Syria war: Those bombing Aleppo 'must answer to God' - Pope
Pope Francis has decried the bombing of Aleppo in Syria, saying those responsible for killing civilians will have to answer to God.
Speaking in St Peter's Square in Rome, he called it "an already martyred city, where everybody is dying".
Russian-backed Syrian government forces have launched a fierce campaign to take control of rebel-held eastern areas.
At least 96 children have been killed and 223 injured in eastern Aleppo since Friday, children's charity Unicef said.
"The children of Aleppo are trapped in a living nightmare," said Unicef deputy executive director Justin Forsyth on Wednesday. "There are no words left to describe the suffering they are experiencing."
Air strikes continued to hit the besieged neighbourhoods through Tuesday night. Local medical workers said that two major hospitals in eastern Aleppo were put out of service by the bombardment. The extent of the damage to the facilities was not immediately clear.
International medical charity Medecins Sans Frontieres (MSF) tweeted to say that both hospitals were out of service. Adham Sahloul of the US-based Syrian American Medical Society, which supports the two hospitals, said the two attacks took place at the same time, suggesting they were deliberately targeted.
Addressing crowds in Rome, Pope Francis urged all sides to "commit themselves with all their strength to protect civilians". He said: "This is an imperative and urgent obligation. I appeal to the consciences of those responsible for the bombings, who will one day will have to account to God."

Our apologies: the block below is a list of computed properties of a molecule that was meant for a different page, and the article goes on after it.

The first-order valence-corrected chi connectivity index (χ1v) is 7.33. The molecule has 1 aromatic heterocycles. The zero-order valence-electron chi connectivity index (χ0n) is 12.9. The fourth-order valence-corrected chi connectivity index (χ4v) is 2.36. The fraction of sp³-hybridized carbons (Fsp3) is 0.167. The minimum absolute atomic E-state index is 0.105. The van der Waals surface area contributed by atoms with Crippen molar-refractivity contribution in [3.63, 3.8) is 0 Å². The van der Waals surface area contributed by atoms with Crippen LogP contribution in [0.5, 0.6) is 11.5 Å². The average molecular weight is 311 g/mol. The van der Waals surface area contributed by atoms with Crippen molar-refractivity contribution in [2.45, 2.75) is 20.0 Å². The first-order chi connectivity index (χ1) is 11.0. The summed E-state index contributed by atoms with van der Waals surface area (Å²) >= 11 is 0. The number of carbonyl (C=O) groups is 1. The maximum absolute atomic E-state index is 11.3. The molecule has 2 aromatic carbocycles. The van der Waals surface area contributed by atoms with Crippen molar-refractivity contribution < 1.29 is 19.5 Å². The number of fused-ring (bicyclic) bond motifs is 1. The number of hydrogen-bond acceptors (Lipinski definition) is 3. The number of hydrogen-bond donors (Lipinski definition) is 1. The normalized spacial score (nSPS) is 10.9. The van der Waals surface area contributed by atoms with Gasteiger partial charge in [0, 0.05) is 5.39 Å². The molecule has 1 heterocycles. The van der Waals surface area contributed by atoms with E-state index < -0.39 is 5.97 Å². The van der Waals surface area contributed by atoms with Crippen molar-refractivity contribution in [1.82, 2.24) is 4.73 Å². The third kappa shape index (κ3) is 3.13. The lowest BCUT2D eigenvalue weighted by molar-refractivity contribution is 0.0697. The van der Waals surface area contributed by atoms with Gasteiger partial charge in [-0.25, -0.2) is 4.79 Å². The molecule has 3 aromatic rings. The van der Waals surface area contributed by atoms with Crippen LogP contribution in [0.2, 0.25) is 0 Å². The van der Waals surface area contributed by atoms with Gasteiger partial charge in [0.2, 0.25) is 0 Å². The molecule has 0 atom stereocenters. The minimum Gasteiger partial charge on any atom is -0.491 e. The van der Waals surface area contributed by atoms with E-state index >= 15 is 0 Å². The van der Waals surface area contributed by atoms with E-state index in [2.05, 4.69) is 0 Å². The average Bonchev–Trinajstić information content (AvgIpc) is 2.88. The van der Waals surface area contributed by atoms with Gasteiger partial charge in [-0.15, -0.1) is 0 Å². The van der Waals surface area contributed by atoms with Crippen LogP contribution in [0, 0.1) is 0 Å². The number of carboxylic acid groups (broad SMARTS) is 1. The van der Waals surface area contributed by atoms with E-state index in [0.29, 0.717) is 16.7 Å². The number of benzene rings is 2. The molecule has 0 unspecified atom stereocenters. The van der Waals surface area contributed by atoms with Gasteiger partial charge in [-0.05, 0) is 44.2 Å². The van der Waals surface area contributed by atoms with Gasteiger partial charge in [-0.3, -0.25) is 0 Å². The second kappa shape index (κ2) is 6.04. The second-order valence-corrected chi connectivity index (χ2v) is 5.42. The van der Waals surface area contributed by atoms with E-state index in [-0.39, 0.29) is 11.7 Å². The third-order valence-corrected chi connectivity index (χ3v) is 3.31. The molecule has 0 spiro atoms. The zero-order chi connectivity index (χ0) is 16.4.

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In the past few days, pro-government forces have begun ground operations to try to recapture more territory from rebel forces. They have made advances in the city centre, reports say.
The government of President Bashar al-Assad and its Russian backers have been accused of war crimes and "barbarism" by the US and its Western allies, who back the rebels. Moscow has vigorously denied the allegations and criticised their "unacceptable" rhetoric.
Separately, fresh allegations of chemical weapons use on the part of the Syrian government have been made by the New York-based group Human Rights Watch.
It said that Syrian government helicopters appeared to have used chemical weapons in two incidents in Aleppo on 10 August and 6 September that killed five people, including two children.
"After each attack, dozens of people suffering from a shortage of breath, coughing, reddened skin and eyes, and excessive tearing sought medical treatment in hospitals," the group said.
Syrian rebels have been supplied with a new type of surface-to-surface Grad rocket by their foreign backers to help defend against the current offensive, a rebel commander told the Reuters news agency.
The rockets, supplied "in excellent quantities", will be used in Aleppo, Hama and the Mediterranean coastal region, Fares al-Baoush said. It was not clear which foreign states supplied the rockets.
Aleppo, once Syria's largest city and the country's commercial and industrial hub, has been divided roughly in two since 2012, with President Bashar al-Assad's forces controlling the west and rebel factions the east.
In the past year, government troops have gradually broken the deadlock with the help of Iranian-backed militias and Russian air strikes. Earlier this month, they severed the rebels' last route into the east and placed its 250,000 residents under siege.
Children in Aleppo have made up a large proportion of casualties from air strikes, according to aid groups. At least 100,000 children remain trapped in the eastern part of the city.
In the government-held west, 49 children were killed by rebel shelling in July alone, the New York Times reports, citing the Syrian Observatory for Human Rights.
On Tuesday, the US pledged to provide an extra $364m (£276m) in humanitarian aid to people affected by the Syrian war.
The World Health Organization meanwhile called for the "immediate establishment of humanitarian routes" into Aleppo, where hospitals are running out of supplies and rubble-strewn streets are preventing ambulances from getting through.
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